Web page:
[OS X TeX] iinstaller packages are not documents

Joachim Kock jkock at ya.com
Sat Mar 5 06:12:59 EST 2005

>Having those large documents in ~/Documents is also not my favourite, but currently it is the best of a couple of bad choices for me.

After reading the various postings, I think


would be a very good choice.

>The version you use also keeps track of some of your choices, hence it is *your* document with partly *your* settings.

These files are a mixture of application support files and settings.  But
that doesn't make them *documents*.  Note the tilde in the path I propose:
it means that this i-Installer package is *yours*.  Inside ~/Library,
the i-Installer packages will find their place at the same level of
personality as emails, bookmark files, and personal .sty and .bib files.
Is an i-Installer package more of a personal document than any of these?

>Secondly, you can set the preferences to auto-thin after install. The actual size of the packages will be small after that.
>Thirdly, there is a use for backups of the large documents. TeX is often a critical part of people's work (PhD thesis anyone?) and TeX might change. Older i-Packages are not kept around in the repositories so if you want to be certain, you need to keep the old package in your backup.

C'mon! This argument could be applied to any installer or to any preference
files.  It is megalomania to think that a used i-Installer package is of
the same personal importance as truly personal documents.  Even your
Addressbook and iCal data files do not make such a pretention, and they are
perfectly happy inside the ~/Library folder.

(Besides, at most one of the thinning and the fattening argument is
valid at one time, while the other will then be a counter-argument.)

(Besides, the i-Installer changes too.  In order to assure the validity
of the fat package, you should also keep a copy of the i-Installer.dmg,
and I guess you should keep it in your documents folder :-) .)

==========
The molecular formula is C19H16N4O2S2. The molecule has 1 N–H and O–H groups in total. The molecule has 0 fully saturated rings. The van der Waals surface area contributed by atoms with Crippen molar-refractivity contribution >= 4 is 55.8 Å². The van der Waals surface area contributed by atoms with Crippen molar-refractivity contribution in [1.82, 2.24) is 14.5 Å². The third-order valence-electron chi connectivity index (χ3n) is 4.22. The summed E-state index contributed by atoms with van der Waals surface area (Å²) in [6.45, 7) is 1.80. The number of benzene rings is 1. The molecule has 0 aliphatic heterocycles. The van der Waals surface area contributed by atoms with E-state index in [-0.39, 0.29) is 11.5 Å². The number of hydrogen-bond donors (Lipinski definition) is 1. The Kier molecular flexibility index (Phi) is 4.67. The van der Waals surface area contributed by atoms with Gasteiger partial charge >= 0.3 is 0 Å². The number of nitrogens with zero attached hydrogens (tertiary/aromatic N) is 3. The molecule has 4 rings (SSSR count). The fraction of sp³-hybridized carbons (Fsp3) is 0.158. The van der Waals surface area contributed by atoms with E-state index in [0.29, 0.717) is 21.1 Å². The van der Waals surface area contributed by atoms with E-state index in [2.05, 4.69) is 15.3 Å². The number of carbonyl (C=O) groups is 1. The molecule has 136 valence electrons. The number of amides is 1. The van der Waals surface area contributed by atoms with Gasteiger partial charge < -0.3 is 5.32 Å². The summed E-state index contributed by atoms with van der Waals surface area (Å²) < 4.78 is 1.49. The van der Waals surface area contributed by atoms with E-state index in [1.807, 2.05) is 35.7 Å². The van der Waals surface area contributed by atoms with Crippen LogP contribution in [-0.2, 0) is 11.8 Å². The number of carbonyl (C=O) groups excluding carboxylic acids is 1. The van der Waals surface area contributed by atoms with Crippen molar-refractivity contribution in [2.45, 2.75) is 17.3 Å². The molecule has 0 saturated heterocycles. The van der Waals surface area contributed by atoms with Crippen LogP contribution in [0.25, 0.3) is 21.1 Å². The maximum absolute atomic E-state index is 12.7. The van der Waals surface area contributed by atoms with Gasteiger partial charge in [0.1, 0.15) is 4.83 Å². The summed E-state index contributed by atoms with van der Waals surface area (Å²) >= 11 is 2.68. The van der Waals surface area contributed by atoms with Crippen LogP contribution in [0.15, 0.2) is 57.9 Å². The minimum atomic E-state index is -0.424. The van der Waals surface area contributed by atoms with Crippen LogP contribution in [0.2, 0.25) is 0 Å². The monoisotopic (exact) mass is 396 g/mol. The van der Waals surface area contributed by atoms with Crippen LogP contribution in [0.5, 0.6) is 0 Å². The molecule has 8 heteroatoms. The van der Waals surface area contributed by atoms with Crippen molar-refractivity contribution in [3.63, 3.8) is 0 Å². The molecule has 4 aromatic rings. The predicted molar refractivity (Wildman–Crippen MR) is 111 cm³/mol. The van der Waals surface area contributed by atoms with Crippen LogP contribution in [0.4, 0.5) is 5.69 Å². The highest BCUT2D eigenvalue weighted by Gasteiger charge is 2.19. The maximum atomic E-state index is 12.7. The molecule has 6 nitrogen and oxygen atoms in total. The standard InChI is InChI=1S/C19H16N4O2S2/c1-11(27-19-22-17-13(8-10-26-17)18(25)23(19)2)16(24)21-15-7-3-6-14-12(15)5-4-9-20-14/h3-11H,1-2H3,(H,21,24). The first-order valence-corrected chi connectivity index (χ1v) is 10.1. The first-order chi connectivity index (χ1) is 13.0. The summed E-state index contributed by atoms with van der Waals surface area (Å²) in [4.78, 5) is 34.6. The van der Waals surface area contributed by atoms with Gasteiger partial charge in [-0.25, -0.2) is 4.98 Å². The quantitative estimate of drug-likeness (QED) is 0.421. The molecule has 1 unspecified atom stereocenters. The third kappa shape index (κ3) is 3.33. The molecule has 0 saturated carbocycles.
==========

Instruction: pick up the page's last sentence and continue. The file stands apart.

>Historically, there was a short while that the default location was ~/Library/Caches/i-Installer/i-Packages but that changed because the i-Package is *not* a cache.

Right, then remove /Caches/ from that path, and the solution is perfect.

>It is a working entity in its own right that keeps working (if all elements for that action have been downloaded in the past) when the remote package is gone. It is one of the design features of i-Installer that it must be as robust as possible wrt me having an accident.

Very good design.  Fortunately this design is independent of where those
snapshot files are stored.

>That means it is not a cache. Hence, the i-Packages are not *application files* but *documents* (they are also part of the Cocoa NSDocument hierarchy design-wise and end up in recent documents in the i-Package menu etc).

C'mon again!  Do you say 'New Document'? do you press 'Save'?  Are you
prompted with 'Save as...' to choose where to put the file (and under what
name) just prior to writing to disk?  No, these files are created and
maintained by the i-Installer application, not by the user.  Do you share
those 'documents' with your co-workers, make them available on your
personal web page, mail them to mum, print them out, or anything else that
makes sense outside the internal working of the application that created
them?  True user documents represent some reality or raison-d'etre that
precedes the application that manipulates them; i-Packages don't even make
sense without the i-Installer application --- they are really application
files or setting files, or both at the same time, or as you say, just
snapshots of a repository.

>I think I have answered some of the remarks in this thread, I'll see where the discussion goes.

Thanks a lot, and sorry for taking your time.  Rest assured that I go
through this trouble only to help improving the great i-Installer.  (On
my own computer I am perfectly happy, I have changed the default download
folder, and although this setting is now an important personal setting
I did not move the plist into my Documents folder :-) .)


PS:  I followed Adam's link, and here is what Apple writes on the matter:

Don't Pollute User Space

It is important to remember that the user domain (/Users) is intended for files created by the user. With the exception of the ~/Library directory, your application should never install files into the user's home directory. In particular, you should never install files into a user's Documents directory or into the /Users/Shared directory. These directories should only be modified by the user.

Even if your application provides clip art or sample files that the user would normally manipulate, you should place those files in either the local or user's Library/Application Support directory by default. The user can move or copy files from this directory as desired. If you are concerned about the user finding these files, you should include a way for the user to browse or access them directly from your application's user interface.

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